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Gemology, E is for ...

Continuing our Gemology series, this week we take a look at gemstones and minerals beginning with E.

Ekanite Ekanite is one of the rarest crystal minerals on earth, but it holds a few surprises! Ekanite is naturally radioactive, and this radioactivity causes the ultimate destruction of the gem. Most ekanite is over 800million years old so that's a lot of internal radioactive destruction they've had to endure - no wonder so few survive today! Whilst its radioactivity makes it undesirable for jewellery, Ekanite is still a beautiful crystal. It was discovered in 1953 in Sri Lanka and occurs in colours ranging from straw, through green to a reddish-brown.

Ekanite Crystal Showing Internal Radioactive Destruction

Eilat Stone Eilat Stone, or King Solomon's Stone, is blue green mixture of other minerals combined into one structure. Eilat Stone contains chrysocolla, malachite, azurite and turquoise to give it a alluring mottled blue-green colour. Eilat Stone is the national stone of Israel, and only stone mined in Israel can carry the name. It's a rare gemstone, opaque and often polished into cabochons, and has been used in jewellery since ancient times. There are many imitation Eilat Stones on the market, so if you're buying to add to your collection be sure to ascertain its authenticity.

Image Attribution: By Downtowngal (Own work) [CC0], via Wikimedia Commons

Emerald Emeralds are a luxurious rich deep green-coloured member of the Beryl family. The birthstone for May, Emeralds symbolise Spring and new life. Emeralds have been mined for thousands of years and were worn by Incas and Ancient Egyptians alike. Emeralds are considered one of the 'Big Four' gemstones; the others being Ruby, Diamond and Sapphire. Emeralds can be translucent (most desirable) to opaque but most have inclusions which can lower the value. A clear, translucent Emerald with no inclusions can be very expensive! Emeralds can grow very big - in fact so big that an ointment jar in Vienna has been carved from a single 2,860 carat Emerald! The Emerald Unguentarium was carved in 1641 for Emperor Ferdinand III and is now on display in the Imperial Treasury of Vienna.

The Emerald Unguentarium

Emeraldite Emeraldite is simply another name for green tourmaline.


Enstatite was first recorded in 1855. In its purest form it's transparent, but transparent gems are extremely rare as most have iron impurities resulting in a brownish colour. Enstatite is often found in meteorites, but deposits are known in many countries.

Enstatite Crystal

Image Attribution: By John Sobolewski (JSS) ( [CC BY 3.0 (], via Wikimedia Commons


Epidote makes a wonderful collectors' gem because of its stunning structural formations. It's most usually found in shades of green and can be transparent or opaque. It's a little too brittle for most jewellery uses but is a popular stone amongst crystal healers who use it to uplift the spirit.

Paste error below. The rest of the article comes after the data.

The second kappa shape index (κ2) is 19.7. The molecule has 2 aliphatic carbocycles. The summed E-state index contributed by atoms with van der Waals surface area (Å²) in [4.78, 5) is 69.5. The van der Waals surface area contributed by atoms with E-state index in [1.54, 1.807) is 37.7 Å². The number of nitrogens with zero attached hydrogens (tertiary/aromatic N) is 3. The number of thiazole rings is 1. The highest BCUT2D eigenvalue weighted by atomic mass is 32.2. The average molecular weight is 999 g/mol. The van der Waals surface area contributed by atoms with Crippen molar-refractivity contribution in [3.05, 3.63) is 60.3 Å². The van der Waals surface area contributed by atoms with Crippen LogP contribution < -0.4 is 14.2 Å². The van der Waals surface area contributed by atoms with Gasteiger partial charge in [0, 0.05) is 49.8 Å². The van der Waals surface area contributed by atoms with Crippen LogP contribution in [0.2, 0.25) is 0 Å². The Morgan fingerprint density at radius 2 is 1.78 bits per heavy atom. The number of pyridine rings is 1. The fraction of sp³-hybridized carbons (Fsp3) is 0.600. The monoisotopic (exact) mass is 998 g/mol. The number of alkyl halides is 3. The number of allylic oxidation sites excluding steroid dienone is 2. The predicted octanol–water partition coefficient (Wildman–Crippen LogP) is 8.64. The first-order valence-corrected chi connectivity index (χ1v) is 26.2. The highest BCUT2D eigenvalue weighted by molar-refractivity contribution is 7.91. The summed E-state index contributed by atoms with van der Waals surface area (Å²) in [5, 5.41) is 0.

Epidote Crystal Structure

Image Attribution: Rob Lavinsky, – CC-BY-SA-3.0 [CC BY-SA 3.0 (], via Wikimedia Commons

Essonite / Hessonite Essonite is a synonym of the more commonly used Hessonite, but we'll not make you wait until 'H' to hear about it! Hessonite is a gem quality crystal mineral that is part of the garnet family. It most commonly occurs in an orange-red cinnamon colour, which gives it its nickname, the Cinnamon Stone. It's not as hard or dense as other forms of garnet, but is still popular as a faceted gem for jewellery, and - as a form of garnet - it can also be worn as the birthstone for January.

Decorative Bird Jewellery Piece with Hessonite Gemstones


Euclase was first described in 1785 when a sample was sent to Europe from South America. It's a popular stone amongst collectors for it's variation from colourless transparency through to shades of blues, greens, pinks and white - occasionally all in the same crystal specimen! Although it's a tricky gem to cut and facet its durability makes Euclase suitable for many jewellery uses.

Image Attribution: Rob Lavinsky, – CC-BY-SA-3.0 [CC BY-SA 3.0 (], via Wikimedia Commons


First discovered in Greenland in 1819, Eudialyte is a popular mineral featuring many colours (shades of red and yellow) and patterns in one stone. Although suitable for jewellery use it is often not faceted due to it's relative softness, so most Eudialyte jewellery on the market will be cabochon cut.

Polished Eudialyte Cabochon Gem

Eye Agate When you see this gemstone it's clear to see how it got its name! An Eye Agate is an agate with concentric circles forming 'eyes'. They eyes form when a bubble or hollow is present in agate into which silica can enter and crystalise. The eyes have been found in many colours and create a fascinating 'look'.

Eye Agate Showing Bullseye

Image Attribution: Rob Lavinsky, – CC-BY-SA-3.0 [CC BY-SA 3.0 (], via Wikimedia Commons

Next week: "Jewellery Spells, Old Wives Tales & Superstitions" Delve into the world of old wives tales, superstitions, curses and spells attached to your precious jewellery pieces!


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